To the surprise of virtually no one who has actually studied astrology, many of the predictions made by competent astrologers actually come true. Whether forecasting for clients, diagnosing a medical condition, foreseeing a stock-market reversal, or predicting the winner of a presidential contest, some astrologers have a knack for knowing what comes next. How they do it is a controversial topic, since very few astrologers exactly agree on what are the most appropriate techniques and methods.

Bob Makransky follows the dictum that “character is destiny” in Planetary Combination, a detailed reference that allows the astrologer to make predictions based on what is revealed in the natal horoscope. While this book is nominally a series of explanations about aspects between the traditional planets, the degree of character description for each planetary pair is extraordinarily precise. An entire personality is captured within these aspects.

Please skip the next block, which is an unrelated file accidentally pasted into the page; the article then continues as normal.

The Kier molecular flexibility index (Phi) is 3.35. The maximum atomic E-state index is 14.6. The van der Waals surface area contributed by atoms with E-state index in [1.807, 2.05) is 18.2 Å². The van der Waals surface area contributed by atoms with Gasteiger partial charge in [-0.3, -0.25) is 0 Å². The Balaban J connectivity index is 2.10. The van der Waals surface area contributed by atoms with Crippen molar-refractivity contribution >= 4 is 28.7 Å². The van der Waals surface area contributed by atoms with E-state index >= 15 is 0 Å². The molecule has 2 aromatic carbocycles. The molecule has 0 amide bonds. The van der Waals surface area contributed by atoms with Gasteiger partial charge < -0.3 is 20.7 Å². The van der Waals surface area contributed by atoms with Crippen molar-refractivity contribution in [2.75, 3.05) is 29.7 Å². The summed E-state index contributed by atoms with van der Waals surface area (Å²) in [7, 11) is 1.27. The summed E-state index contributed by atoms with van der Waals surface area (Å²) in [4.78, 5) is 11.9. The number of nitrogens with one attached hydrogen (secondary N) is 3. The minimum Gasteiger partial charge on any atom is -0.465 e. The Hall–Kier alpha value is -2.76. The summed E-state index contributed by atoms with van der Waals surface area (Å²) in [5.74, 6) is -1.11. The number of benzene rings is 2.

Let’s say you have a Moon-Mars square. Each of the planets is given a keyword to start the interpretation. The Moon corresponds to “assurance,” and odds with Accomplishment makes for unfulfilled expectations and dashed hopes….The people you trust let you down, dreams turn into mirages which recede as you approach them, the simplest walkovers turn into baffling ntanglements.”

Now there is nothing softened or mitigated in these statements, and they’re not easy to read if you have this aspect. Psychological astrologers would be aghast at these kinds of interpretations, since they allow no room for growth.